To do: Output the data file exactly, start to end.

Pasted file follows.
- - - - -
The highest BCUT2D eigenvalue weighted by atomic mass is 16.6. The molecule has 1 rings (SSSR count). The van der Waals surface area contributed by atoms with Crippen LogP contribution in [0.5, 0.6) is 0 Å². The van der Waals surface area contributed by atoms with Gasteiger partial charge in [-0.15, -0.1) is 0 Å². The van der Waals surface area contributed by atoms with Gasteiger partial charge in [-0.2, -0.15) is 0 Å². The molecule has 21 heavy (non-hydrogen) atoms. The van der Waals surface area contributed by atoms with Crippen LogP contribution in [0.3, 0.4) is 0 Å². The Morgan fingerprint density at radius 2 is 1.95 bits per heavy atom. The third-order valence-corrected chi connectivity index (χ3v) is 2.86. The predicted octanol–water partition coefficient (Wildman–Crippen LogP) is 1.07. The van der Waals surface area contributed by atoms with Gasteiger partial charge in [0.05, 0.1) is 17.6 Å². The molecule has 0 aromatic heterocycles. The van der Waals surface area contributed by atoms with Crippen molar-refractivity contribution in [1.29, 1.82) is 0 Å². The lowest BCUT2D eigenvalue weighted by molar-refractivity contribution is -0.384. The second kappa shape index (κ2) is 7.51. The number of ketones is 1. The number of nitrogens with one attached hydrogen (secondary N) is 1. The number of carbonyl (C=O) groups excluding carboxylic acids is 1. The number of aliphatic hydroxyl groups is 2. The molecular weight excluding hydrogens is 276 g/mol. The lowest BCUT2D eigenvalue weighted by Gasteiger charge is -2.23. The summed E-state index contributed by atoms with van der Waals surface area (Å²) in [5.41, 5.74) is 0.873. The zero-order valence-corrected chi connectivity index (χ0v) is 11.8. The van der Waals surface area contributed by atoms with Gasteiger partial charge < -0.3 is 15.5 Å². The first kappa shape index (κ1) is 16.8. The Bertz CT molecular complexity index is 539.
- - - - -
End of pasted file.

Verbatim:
The highest BCUT2D eigenvalue weighted by atomic mass is 16.6. The molecule has 1 rings (SSSR count). The van der Waals surface area contributed by atoms with Crippen LogP contribution in [0.5, 0.6) is 0 Å². The van der Waals surface area contributed by atoms with Gasteiger partial charge in [-0.15, -0.1) is 0 Å². The van der Waals surface area contributed by atoms with Gasteiger partial charge in [-0.2, -0.15) is 0 Å². The molecule has 21 heavy (non-hydrogen) atoms. The van der Waals surface area contributed by atoms with Crippen LogP contribution in [0.3, 0.4) is 0 Å². The Morgan fingerprint density at radius 2 is 1.95 bits per heavy atom. The third-order valence-corrected chi connectivity index (χ3v) is 2.86. The predicted octanol–water partition coefficient (Wildman–Crippen LogP) is 1.07. The van der Waals surface area contributed by atoms with Gasteiger partial charge in [0.05, 0.1) is 17.6 Å². The molecule has 0 aromatic heterocycles. The van der Waals surface area contributed by atoms with Crippen molar-refractivity contribution in [1.29, 1.82) is 0 Å². The lowest BCUT2D eigenvalue weighted by molar-refractivity contribution is -0.384. The second kappa shape index (κ2) is 7.51. The number of ketones is 1. The number of nitrogens with one attached hydrogen (secondary N) is 1. The number of carbonyl (C=O) groups excluding carboxylic acids is 1. The number of aliphatic hydroxyl groups is 2. The molecular weight excluding hydrogens is 276 g/mol. The lowest BCUT2D eigenvalue weighted by Gasteiger charge is -2.23. The summed E-state index contributed by atoms with van der Waals surface area (Å²) in [5.41, 5.74) is 0.873. The zero-order valence-corrected chi connectivity index (χ0v) is 11.8. The van der Waals surface area contributed by atoms with Gasteiger partial charge < -0.3 is 15.5 Å². The first kappa shape index (κ1) is 16.8. The Bertz CT molecular complexity index is 539.